Imposter Syndrome – will they eventually find me out?
Mudano is a company filled with high performers, the best of the best in their field. It would be easy to wonder, given that new joiners are supposed to be better than at least half of the existing team, why on earth did they choose me? What did they see in me? Will they find out I don’t have it?
Does this sound familiar?
This is imposter syndrome – the belief that your achievements are not due to your ability or skills or hard work but down to pure luck. And you will eventually be found out.
The coping strategies we may adopt to avoid this feeling are wide-ranging: over-preparing so we can’t be caught out; procrastinating so that any failure would be down to laziness rather than inability; keeping a low profile so no one notices whether we do a good job or not; making friends with everyone so that any praise can be dismissed as “oh, they just like me, it’s not about my work”. Each of these could have a large effect on our potential to progress.
I recently joined a workshop on imposter syndrome hosted by London Tech Ladies and led by Peter Soer. I’d assumed, based on observations of people at work, that it must be a phenomenon that affects women much more than men. The way we are, as women, encouraged to internalise can force us to believe that any criticism of our work is, in fact, a criticism of our innate abilities instead. It was eye-opening to hear that imposter syndrome is remarkably common, and that most people will feel this way at some point in their career.
Five years ago, when I first started as a freelance graphic designer – with no design qualification and a one-client portfolio amid a sea of talented creatives – I had no idea how I fit in. Though I regularly got interesting work through a network I had built up while working at an equality charity, it was hard to believe that I’d earned it. I constantly felt that other designers were much better than me, and I found the “do what you love, love what you do” philosophy that was flying around design message boards intensely alienating. Is that how I was supposed to feel about work? Am I doing this all wrong?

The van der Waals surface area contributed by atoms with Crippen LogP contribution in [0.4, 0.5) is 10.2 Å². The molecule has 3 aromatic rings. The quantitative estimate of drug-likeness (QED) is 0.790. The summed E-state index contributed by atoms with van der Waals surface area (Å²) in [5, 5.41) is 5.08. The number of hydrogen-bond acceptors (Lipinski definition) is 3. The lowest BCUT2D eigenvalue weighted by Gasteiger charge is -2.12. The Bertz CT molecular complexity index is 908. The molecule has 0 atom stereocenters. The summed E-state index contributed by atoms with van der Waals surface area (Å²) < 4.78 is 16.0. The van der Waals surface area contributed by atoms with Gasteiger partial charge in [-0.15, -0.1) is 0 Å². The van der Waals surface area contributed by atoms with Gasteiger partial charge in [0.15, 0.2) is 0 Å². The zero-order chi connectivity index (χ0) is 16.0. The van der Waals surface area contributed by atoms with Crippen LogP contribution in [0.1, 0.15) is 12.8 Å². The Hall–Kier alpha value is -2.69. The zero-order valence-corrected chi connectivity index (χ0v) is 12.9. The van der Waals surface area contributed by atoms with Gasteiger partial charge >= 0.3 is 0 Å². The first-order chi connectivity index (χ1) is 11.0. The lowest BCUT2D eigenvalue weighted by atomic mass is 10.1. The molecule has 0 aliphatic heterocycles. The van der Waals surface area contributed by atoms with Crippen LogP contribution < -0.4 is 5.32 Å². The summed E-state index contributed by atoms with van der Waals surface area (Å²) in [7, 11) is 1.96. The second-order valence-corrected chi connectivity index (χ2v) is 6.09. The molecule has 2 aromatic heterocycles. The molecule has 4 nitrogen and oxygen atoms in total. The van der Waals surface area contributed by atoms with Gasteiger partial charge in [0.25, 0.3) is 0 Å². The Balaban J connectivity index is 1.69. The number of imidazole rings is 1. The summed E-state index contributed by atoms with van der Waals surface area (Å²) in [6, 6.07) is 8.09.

I studied hard and achieved a distinction in my design for visual communication postgraduate certificate. Finally, I had some proof: someone else thinks I’m good at this. It gave me the confidence to translate this into “I believe I’m good”, resulting in better work for my clients, and an increased understanding of what makes me tick. The imposter within me was shrinking.
To help overcome imposter syndrome, we need to claim our accomplishments on a gut level and understand how our actions contribute towards achievement. Identifying our fears, asking ourselves what’s stopping us, asking for feedback, focusing on what we can learn, reframing nerves into excitement, transforming “why me” into “why not me”, and avoiding internalising comments all contribute towards overcoming the imposter tendencies.
It’s not an easy process and takes a lot of work, though a supportive environment where open conversation is encouraged can help you along the way. This is something Mudano does really well, by encouraging all staff to challenge the status quo, to lead from every position, to make mistakes and learn from them. It helps us all to feel valued for the skills we uniquely bring to the team.
Mudano is the first company I’ve found that truly recognises the need for my skills as an information designer, without requiring me to spread myself out thinly across a spectrum of design specialisms. That’s why I’m so thrilled to work here, with a team of such talented individuals with complementary skillsets, all supporting each other to be the best we can be.